Well, we did find a model that worked and we found it in the Middle East. And we have excellent sales spinning up internationally. The company in which we invested in the Middle East has fallen on hard times. That’s MarkaVIP. And they owe us $1 million and a receivable and we had put in $2.9 million. They have fallen on hard times. They are up for sale. We have written off that whole $3.9 million. There are some deals allegedly on the table and who knows. If those deals come through you would see us recovering $1 million to $1.7 million of that $3.9 million. Do I have that right, Rob?


Rob Hughes^ Yes.


Patrick Byrne^ Now, in the process we did learn what worked and we learned a way to do international. We are— we have a new leadership in international in our global efforts and we in fact have just opened this week a new way of approaching Canada. We think we’re probably leaving $100 million to $200 million of revenue on the table by not having a good logistics system into Canada. This quarter that was all built, it was turned on and there’s now— we’re giving a new way for Canadian visitors to check out with us directly. That’s all turned on this week.


And I really want to focus on Canada and then maybe some other nearby countries before— we were probably spending too much time worrying about how do we get into the Singapore market? How do we get into Malaysia? And doing all these arcane kinds of integrations and not just doing the meat and potatoes of getting live in Canada and Mexico as well as we should have been. So that’s what’s going on with international. And I think that if we just focus on some— on Canada, Mexico, maybe Australia, we could have a— we should be able to add $100 million, $200 million in revenue.


International sales, another question. Does the persistent strength of the US dollar make us feel less enthusiastic? No, because, A, I’m not— I don’t know how I feel about the strength of the US dollar, how long that’s going to last. I see—.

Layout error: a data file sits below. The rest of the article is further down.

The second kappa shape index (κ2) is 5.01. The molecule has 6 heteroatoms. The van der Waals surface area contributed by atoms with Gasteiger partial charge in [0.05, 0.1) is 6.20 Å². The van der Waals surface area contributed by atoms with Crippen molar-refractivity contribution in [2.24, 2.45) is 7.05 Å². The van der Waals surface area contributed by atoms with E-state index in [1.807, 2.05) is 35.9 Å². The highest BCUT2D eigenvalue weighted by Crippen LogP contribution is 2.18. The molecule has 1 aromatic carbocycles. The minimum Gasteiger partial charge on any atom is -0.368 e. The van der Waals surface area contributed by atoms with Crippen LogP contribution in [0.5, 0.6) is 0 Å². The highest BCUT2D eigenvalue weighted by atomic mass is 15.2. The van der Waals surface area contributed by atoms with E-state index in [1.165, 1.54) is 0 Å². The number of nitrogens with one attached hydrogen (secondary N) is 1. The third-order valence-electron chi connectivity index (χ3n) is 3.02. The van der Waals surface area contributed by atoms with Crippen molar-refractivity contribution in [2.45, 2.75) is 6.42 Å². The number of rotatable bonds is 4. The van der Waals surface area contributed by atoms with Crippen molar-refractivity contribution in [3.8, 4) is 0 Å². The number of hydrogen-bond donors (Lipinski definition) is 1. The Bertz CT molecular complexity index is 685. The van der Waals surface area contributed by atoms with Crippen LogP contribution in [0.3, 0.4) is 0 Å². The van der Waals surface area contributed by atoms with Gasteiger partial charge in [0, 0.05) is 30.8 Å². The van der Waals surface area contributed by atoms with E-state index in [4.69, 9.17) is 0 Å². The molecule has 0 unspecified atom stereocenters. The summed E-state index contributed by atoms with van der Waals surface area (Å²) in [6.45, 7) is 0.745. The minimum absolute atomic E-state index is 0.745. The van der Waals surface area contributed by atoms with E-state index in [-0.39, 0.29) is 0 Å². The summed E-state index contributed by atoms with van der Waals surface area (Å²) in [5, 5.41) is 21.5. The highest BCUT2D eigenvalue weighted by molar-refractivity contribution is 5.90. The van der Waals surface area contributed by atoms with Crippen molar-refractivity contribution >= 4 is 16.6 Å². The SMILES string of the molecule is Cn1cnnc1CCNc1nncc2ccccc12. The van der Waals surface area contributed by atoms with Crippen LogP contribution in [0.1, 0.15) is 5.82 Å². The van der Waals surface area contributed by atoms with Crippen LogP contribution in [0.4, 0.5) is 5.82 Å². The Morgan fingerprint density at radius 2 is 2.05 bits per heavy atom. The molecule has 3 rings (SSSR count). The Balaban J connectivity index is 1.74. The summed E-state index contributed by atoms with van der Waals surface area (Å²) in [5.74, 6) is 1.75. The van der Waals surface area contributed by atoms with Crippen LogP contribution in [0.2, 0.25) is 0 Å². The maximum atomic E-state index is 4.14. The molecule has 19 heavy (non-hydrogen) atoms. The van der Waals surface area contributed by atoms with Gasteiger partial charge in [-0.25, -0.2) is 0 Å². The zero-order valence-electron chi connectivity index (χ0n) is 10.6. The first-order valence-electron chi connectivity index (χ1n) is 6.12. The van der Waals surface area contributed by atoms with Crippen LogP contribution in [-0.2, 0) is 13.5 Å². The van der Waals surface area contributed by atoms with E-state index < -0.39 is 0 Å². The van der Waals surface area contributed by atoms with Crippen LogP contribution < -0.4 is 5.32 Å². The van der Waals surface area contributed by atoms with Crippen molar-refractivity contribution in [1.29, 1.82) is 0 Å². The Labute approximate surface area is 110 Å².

Jonathan Johnson^ Maybe through next Tuesday.


Patrick Byrne^ Well, I did see that the Fed signaled that they might be raising interest rates in December. I think this is all just a big house of cards. But it won’t matter because another thing that’s coming live is our ability to have partners in other countries ship to people in other countries. So for example, what is live now or is coming within days is there will be partners in Canada who are dropshipping to consumers in Canada. So that— and that’s a global initiative for us. A vice president named Ali El Husseini is managing all of this for us and he’s really sort of focused on what have been a lot of disparate and maybe uncoordinated efforts to get this Canada thing live. But the fact that we can now have foreign partners dropshipping to foreign consumers and never even come into the US means that this exchange rate stuff doesn’t really matter.


4Q 2015 you had strong sales of hoverboards. Does this create a tough comparison for this holiday period? No, the hoverboards we took off the site and it wasn’t— that wasn’t some meaningful—




Rob Hughes^ Yes. If you remember, in the news they were catching on fire as a result of battery issues so—


Patrick Byrne^ And that’s that, right?


Rob Hughes^ Yes. (Inaudible) that most were recalled. We had a lot of returns. So when you factor all that in, it actually wasn’t that profitable for us.


Patrick Byrne^ Oh, I’m sure it was— yes. Well, we don’t have those. Maybe we have a whole new class of products that catch on fire.


Rob Hughes^ Right. We go to the new hot product.


Saum Noursalehi^ Hopefully not on fire.


Patrick Byrne^ Hot though.


What if any special promotions do you intend to run for Black Friday/Cyber Monday? How promotional do you intend to be on these? In the past you ramped up your promotional activity up and down based on concerns about the type of sales you were generating and quality of customers you are acquiring. Saum, how about if you take that?


Saum Noursalehi^ I have a nice lawyerly answer for this. We have a strong holiday planned that we think will resonate with consumers and that’s really all I’m going to say. As a percent of sales, though, our spend should be roughly what it has been in prior years.


Patrick Byrne^ The last question on this set that was mailed in. Can anything be done to stop the Wayfair freight train? Yes, we see our sales picking— our sales growth picking back up. We see theirs dropping. I think that they— I think we saw them having some disappointments. Well, they took some behavior in September that indicated maybe they were disappointed with their sales for Q3 and they were sort of scrambling and buying traffic in some— they suddenly started spending much more. It seemed like they were willing to get traffic at any price.


I will point out they lost $60 million last quarter. I get tired of being— we’ve done an analysis. We can make ourselves be growing 50% to 70% next year. We can grow 50% to 70% next year. We just— it makes us lose $50 million (inaudible). Now we can turn that program on at the flip of a switch, where we can grow 50% to 70% but lose $50 million and I just don’t want to do that.